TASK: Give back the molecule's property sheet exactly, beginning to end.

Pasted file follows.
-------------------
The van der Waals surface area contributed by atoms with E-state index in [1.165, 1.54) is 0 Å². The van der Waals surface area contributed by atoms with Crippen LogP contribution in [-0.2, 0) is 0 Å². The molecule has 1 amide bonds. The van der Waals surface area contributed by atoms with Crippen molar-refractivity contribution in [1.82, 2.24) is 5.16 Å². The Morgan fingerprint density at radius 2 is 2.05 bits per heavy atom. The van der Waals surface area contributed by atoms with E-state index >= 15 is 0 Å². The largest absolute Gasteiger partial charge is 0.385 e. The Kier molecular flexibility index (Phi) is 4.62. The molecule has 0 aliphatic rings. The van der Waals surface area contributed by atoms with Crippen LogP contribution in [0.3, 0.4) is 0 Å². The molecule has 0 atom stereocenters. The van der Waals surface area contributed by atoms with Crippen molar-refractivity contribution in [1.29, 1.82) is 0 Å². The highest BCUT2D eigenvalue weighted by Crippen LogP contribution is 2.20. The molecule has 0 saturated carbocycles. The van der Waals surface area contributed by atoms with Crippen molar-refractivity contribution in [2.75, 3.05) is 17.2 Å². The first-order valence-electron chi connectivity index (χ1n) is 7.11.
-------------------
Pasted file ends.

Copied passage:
The van der Waals surface area contributed by atoms with E-state index in [1.165, 1.54) is 0 Å². The van der Waals surface area contributed by atoms with Crippen LogP contribution in [-0.2, 0) is 0 Å². The molecule has 1 amide bonds. The van der Waals surface area contributed by atoms with Crippen molar-refractivity contribution in [1.82, 2.24) is 5.16 Å². The Morgan fingerprint density at radius 2 is 2.05 bits per heavy atom. The van der Waals surface area contributed by atoms with E-state index >= 15 is 0 Å². The largest absolute Gasteiger partial charge is 0.385 e. The Kier molecular flexibility index (Phi) is 4.62. The molecule has 0 aliphatic rings. The van der Waals surface area contributed by atoms with Crippen LogP contribution in [0.3, 0.4) is 0 Å². The molecule has 0 atom stereocenters. The van der Waals surface area contributed by atoms with Crippen molar-refractivity contribution in [1.29, 1.82) is 0 Å². The highest BCUT2D eigenvalue weighted by Crippen LogP contribution is 2.20. The molecule has 0 saturated carbocycles. The van der Waals surface area contributed by atoms with Crippen molar-refractivity contribution in [2.75, 3.05) is 17.2 Å². The first-order valence-electron chi connectivity index (χ1n) is 7.11.